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How Renaissance Humanists Can Help Resolve the Crisis of Liberal Education » Mosaic
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How Renaissance Humanists Can Help Resolve the Crisis of Liberal Education

June 16 2020

On today’s college campuses, many professors who teach the humanities and social sciences have lost faith in the liberal arts as they were once understood, and even the defenders of these fields of study often resort to such vague justifications as the cultivation of “critical-thinking skills.” Arguing that the case for liberal education that was commonplace a half-century ago is no longer convincing, James Hankins urges modern-day humanists to look to the example of their 14th-century predecessors. Hankins begins by explaining what set these early Renaissance thinkers apart from the ancient Greeks and Romans whose work they so admired:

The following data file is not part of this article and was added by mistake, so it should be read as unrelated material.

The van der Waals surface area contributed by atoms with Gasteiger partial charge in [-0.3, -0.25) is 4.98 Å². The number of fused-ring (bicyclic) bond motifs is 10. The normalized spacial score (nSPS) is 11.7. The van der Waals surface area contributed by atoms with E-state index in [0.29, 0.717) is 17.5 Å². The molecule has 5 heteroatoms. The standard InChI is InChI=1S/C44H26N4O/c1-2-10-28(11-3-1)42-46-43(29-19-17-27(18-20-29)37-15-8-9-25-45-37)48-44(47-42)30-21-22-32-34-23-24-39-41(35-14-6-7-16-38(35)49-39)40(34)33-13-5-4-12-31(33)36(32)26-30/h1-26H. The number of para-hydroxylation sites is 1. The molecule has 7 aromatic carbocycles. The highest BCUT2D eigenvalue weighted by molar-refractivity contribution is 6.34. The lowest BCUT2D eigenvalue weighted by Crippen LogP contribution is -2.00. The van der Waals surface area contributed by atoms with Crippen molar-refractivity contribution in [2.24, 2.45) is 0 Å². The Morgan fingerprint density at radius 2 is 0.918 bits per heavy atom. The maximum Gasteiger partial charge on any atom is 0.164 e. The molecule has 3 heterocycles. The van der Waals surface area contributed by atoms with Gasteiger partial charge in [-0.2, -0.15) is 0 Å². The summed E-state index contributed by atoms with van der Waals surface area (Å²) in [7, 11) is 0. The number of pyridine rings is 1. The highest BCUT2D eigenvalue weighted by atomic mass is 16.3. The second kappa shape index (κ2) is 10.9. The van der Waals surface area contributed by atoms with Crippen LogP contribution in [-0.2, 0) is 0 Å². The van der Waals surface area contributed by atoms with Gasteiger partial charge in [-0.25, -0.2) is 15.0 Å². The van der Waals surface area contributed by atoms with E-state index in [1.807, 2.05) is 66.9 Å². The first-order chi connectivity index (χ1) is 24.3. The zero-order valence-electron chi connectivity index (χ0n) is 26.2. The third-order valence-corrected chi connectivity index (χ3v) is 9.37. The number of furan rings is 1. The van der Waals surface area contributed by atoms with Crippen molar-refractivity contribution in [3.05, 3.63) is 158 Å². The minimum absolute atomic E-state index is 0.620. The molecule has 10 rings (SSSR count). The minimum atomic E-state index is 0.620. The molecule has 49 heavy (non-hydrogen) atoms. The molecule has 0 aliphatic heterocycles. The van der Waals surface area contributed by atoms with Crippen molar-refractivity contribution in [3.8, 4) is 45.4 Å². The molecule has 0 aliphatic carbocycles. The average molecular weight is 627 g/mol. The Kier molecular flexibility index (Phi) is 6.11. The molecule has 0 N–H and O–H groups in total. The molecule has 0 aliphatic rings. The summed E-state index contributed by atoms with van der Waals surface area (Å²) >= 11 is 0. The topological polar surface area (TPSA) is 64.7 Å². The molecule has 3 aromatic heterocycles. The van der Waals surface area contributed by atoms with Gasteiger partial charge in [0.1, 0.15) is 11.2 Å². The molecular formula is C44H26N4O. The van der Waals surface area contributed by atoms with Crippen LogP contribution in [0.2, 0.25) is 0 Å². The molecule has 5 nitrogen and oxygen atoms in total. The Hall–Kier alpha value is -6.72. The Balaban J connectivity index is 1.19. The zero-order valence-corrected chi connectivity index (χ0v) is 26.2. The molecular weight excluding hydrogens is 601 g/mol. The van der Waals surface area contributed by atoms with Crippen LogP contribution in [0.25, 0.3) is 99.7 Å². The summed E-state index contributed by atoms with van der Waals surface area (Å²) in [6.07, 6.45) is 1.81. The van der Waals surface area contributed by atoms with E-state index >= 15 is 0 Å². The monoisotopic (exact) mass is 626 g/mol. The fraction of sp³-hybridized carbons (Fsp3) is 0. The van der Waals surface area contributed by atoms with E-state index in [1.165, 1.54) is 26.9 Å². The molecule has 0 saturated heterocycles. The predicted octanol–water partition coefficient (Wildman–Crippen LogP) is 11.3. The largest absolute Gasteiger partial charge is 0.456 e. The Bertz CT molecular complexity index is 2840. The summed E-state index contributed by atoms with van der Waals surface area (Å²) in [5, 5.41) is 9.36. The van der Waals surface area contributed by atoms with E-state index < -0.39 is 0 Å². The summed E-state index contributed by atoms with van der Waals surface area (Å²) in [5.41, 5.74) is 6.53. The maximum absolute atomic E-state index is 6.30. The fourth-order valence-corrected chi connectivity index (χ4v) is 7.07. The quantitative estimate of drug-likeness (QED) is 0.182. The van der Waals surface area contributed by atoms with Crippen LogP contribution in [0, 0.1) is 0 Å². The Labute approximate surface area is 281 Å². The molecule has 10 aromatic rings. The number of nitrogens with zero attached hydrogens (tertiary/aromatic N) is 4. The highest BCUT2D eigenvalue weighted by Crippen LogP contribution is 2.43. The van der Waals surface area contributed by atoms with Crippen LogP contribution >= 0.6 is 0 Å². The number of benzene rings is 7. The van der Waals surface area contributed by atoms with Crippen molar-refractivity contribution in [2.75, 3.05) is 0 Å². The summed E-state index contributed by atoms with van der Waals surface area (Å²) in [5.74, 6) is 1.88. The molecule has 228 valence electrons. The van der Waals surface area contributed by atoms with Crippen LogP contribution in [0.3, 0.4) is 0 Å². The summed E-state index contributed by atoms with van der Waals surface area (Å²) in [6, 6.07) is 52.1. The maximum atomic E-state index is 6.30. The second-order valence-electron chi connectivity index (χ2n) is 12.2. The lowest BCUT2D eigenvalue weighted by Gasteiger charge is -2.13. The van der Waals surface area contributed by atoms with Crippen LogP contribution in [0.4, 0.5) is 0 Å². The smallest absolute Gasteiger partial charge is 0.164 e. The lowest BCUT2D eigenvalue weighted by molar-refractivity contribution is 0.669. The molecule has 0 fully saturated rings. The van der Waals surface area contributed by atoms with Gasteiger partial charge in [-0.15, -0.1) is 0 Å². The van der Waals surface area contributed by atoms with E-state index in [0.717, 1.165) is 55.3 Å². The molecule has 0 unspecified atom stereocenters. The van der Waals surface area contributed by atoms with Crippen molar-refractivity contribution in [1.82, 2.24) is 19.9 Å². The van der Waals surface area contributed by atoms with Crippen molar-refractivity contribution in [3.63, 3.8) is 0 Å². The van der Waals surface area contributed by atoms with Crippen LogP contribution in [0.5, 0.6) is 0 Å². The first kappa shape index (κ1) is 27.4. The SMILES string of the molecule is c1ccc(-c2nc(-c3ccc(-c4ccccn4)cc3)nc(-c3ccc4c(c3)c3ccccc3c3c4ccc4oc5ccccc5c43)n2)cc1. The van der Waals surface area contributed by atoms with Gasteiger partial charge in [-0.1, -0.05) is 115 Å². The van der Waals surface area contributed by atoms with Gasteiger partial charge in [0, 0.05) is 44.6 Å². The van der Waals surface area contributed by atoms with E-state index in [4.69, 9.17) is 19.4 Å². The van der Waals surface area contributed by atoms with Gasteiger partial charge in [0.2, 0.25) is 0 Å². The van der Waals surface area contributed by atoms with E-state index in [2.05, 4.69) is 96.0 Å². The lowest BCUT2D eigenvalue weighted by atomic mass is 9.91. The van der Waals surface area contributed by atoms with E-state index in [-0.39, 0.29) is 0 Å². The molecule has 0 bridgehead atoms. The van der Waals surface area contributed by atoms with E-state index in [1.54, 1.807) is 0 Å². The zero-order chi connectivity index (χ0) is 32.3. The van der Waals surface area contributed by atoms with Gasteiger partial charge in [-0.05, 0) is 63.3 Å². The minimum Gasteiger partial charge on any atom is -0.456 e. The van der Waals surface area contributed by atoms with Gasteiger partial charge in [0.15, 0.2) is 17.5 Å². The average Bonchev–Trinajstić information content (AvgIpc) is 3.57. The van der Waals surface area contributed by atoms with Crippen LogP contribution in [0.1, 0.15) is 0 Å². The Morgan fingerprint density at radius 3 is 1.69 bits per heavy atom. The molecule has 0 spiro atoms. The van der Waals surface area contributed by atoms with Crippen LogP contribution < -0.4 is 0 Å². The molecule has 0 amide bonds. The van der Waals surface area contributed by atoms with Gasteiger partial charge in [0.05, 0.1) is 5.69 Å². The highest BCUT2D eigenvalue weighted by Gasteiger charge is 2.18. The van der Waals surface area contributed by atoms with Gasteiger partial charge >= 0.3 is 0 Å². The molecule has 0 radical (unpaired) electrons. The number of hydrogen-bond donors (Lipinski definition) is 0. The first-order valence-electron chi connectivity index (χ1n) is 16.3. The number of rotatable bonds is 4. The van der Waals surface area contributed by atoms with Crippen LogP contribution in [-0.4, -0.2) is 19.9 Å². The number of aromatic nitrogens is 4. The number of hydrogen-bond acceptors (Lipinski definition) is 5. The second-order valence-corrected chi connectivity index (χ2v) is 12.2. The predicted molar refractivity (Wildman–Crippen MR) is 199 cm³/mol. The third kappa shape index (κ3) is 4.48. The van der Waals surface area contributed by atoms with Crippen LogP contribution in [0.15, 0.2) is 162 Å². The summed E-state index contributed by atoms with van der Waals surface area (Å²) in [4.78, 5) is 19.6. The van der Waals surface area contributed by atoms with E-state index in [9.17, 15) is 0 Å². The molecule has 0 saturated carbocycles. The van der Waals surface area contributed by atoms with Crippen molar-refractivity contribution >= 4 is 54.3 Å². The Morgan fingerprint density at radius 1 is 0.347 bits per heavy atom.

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Read more at Public Discourse

More about: Education, Humanism, Liberal arts, Religion, Renaissance

Israeli Sovereignty Would Free Residents of the West Bank from Ottoman Law

To its opponents, the change in the legal status of certain areas of Judea and Samaria is “annexation;” to its proponents, it is the “extension of sovereignty” or the “application of Israeli law.” Naomi Khan argues that the last term best captures the practical implications of the measures in question. Since the Six-Day War, the Jewish state has continued to uphold the Ottoman legal system in areas of the West Bank under its jurisdiction—despite the fact that the Ottoman empire ceased to exist in 1922; “annexation” would end this situation. Setting aside the usual questions of foreign policy, security, and the possibility of Palestinian statehood, Khan argues that this change would be the one most felt by those who live there:

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Read more at JNS

More about: Annexation, Israeli law, Ottoman Empire, Palestinian Authority, West Bank